This result begs the question, (i) have price-matching guarantees always been found to be anti-competitive and (ii) if so, can the anti-trust authorities reasonably do anything to prevent them?  The answer to question (i) is a no.  Although the bulk of the literature lends support to our findings, there are some notable explanations suggesting the contrary.  One that I find somewhat convincing when firms are differentiated is that price-matching guarantees can be a signal that a firm generally has lower underlying costs (perhaps it has negotiated better deals with merchants or doesn’t spend as much on its service quality) and consequently sets lower prices (see Moorthy and Winter 2006, Moorthy and Zhang 2006 for the details).  That is a theoretical argument.  The empirical literature is somewhat mixed, but typically strays to answer the question, “do firms that price-match have higher prices than those that do not,” instead of “are prices in general lower or higher when price-matching guarantees are used by some firms in the market?” More empirical research is ne20160109_145051eded to settle the issue.

As for question (ii), the answer may be no as well.  The anti-trust laws, stemming from the Sherman and Clayton Acts are generally focused on restraints of competition between firms, but price-matching guarantees are effectively standing offers by firms to contract with a consumer by referencing another firm’s price (see Edlin 1997).  Contracts that reference rivals are assuredly of concern to anti-trust practitioners (Scott Morton 2013), but when the contract does not impose any restriction on any party except a commitment to lower price by the firm offering it in response to publicly available information, it would seem (without undertaking a very rigorous empirical examination of the case at hand) rather difficult to make a case that competition is being restrained.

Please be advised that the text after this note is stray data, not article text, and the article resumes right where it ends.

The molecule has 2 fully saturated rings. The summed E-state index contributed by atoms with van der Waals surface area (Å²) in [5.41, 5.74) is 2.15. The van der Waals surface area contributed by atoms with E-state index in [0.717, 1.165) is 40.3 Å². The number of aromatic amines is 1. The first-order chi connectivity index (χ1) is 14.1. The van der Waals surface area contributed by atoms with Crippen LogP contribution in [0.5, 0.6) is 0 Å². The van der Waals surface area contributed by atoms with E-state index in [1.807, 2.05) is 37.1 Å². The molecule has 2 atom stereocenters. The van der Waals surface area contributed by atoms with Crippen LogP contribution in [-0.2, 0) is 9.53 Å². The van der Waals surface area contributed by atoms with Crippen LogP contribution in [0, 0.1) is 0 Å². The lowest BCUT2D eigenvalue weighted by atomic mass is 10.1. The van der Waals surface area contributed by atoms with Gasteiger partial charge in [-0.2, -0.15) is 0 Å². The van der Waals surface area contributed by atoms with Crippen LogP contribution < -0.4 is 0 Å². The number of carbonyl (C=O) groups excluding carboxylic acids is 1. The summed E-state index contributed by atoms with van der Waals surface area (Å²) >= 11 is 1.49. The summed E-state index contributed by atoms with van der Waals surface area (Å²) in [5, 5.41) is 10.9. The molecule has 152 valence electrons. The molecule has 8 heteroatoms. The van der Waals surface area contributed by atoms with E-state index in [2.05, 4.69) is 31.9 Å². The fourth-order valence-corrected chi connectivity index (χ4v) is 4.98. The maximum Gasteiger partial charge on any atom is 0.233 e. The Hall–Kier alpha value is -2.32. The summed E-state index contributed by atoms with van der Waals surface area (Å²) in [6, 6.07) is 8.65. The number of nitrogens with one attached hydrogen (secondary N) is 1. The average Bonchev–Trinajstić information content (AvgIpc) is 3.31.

All of this comes with a major caveat.  Although I believe that price-matching guarantees have the potential to lead to higher prices in the market as a whole, if as a consumer, you find yourself in a situation where you can use a price-matching guarantee to save money, by all means do!  Unless all consumers can coordinate with all other consumers to bring about a better situation for themselves, they should do what is in their individual best interest.  I recently visited my family for the holidays and we decided to buy a board game to spend the time.  My brother reminded me to put my research to work.  I saved 20 bucks!

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3 thoughts on “Price-Matching Advertisements and Consumer Search”

  1. William Dutton says:

    In the early days of the Internet, I asked a car dealer if he was concerned about the impact that price information on the Internet might have on his business. He was surprisingly unconcerned, and even argued that there is nothing better for a retailer than a customer believing the know the price of a car. I guess this is a bit sideways from your research, but nonetheless an anecdote I’ve always remembered that is relevant to pricing.

  2. William Dutton says:

    Today’s NYT has a fascinating article about a number of top universities that are ‘Concealing the Calculus of Higher Education’ by not blocking access to information by College Calculus. This service enables students to compare the costs of several universities – a price comparison site, I guess. If it leads to higher prices, why not participate? The article suggests that the top universities don’t want choices to be made on the basis of prices, absent the context provided about the quality of their services.

    1. Aleksandr Yankelevich says:

      Actually, your car anecdote is rather on point. The market for cars in the United States happens to be one of the few in the country that I can think of where bargaining is encouraged and one of the primary ways of doing this is by attempting to match the price of some inconveniently situated dealership. Google “bargaining for a car” and this is the first thing you get: http://money.usnews.com/money/personal-finance/articles/2012/06/18/how-to-bargain-for-a-new-car.

      In fact, I fear that these price comparison sites have the potential to have a secondary adverse impact on consumer welfare by making it easier for manufacturers to collude (tacitly or explicitly) on a higher MSRP, invoice price, or both. These adverse impacts may be outweighed by a lower cost of information acquisition. As far as I am aware, there are myriad studies of both issues, but following a brief Internet search, I could not find any article that considers these issues in concert.

      Same tacit collusion issue might arise with regard to your comment about College Calculus. However, its beyond me if the quality of college education is increasing in price.